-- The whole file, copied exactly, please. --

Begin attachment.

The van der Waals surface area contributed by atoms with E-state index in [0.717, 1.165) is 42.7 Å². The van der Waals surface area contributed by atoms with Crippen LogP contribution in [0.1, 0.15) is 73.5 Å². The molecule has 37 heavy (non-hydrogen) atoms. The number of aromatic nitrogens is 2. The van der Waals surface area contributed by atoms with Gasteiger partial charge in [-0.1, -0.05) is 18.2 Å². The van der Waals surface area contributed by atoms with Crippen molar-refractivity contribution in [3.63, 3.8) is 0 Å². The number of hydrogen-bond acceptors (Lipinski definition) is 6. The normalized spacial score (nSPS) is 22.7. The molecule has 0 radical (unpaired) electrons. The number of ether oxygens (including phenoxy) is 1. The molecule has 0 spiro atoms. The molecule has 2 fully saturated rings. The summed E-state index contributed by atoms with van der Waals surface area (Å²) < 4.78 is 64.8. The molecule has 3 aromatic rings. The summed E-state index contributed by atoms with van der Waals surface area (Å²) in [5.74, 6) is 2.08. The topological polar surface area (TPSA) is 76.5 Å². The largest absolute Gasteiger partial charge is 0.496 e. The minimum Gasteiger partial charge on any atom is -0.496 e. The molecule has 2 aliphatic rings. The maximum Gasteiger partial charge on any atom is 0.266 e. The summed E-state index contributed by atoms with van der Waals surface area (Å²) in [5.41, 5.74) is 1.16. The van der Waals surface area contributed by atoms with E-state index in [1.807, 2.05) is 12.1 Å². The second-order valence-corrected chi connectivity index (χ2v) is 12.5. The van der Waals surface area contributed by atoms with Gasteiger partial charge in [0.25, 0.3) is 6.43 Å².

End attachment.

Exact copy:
The van der Waals surface area contributed by atoms with E-state index in [0.717, 1.165) is 42.7 Å². The van der Waals surface area contributed by atoms with Crippen LogP contribution in [0.1, 0.15) is 73.5 Å². The molecule has 37 heavy (non-hydrogen) atoms. The number of aromatic nitrogens is 2. The van der Waals surface area contributed by atoms with Gasteiger partial charge in [-0.1, -0.05) is 18.2 Å². The van der Waals surface area contributed by atoms with Crippen molar-refractivity contribution in [3.63, 3.8) is 0 Å². The number of hydrogen-bond acceptors (Lipinski definition) is 6. The normalized spacial score (nSPS) is 22.7. The molecule has 0 radical (unpaired) electrons. The number of ether oxygens (including phenoxy) is 1. The molecule has 0 spiro atoms. The molecule has 2 fully saturated rings. The summed E-state index contributed by atoms with van der Waals surface area (Å²) < 4.78 is 64.8. The molecule has 3 aromatic rings. The summed E-state index contributed by atoms with van der Waals surface area (Å²) in [5.74, 6) is 2.08. The topological polar surface area (TPSA) is 76.5 Å². The largest absolute Gasteiger partial charge is 0.496 e. The minimum Gasteiger partial charge on any atom is -0.496 e. The molecule has 2 aliphatic rings. The maximum Gasteiger partial charge on any atom is 0.266 e. The summed E-state index contributed by atoms with van der Waals surface area (Å²) in [5.41, 5.74) is 1.16. The van der Waals surface area contributed by atoms with E-state index in [1.807, 2.05) is 12.1 Å². The second-order valence-corrected chi connectivity index (χ2v) is 12.5. The van der Waals surface area contributed by atoms with Gasteiger partial charge in [0.25, 0.3) is 6.43 Å².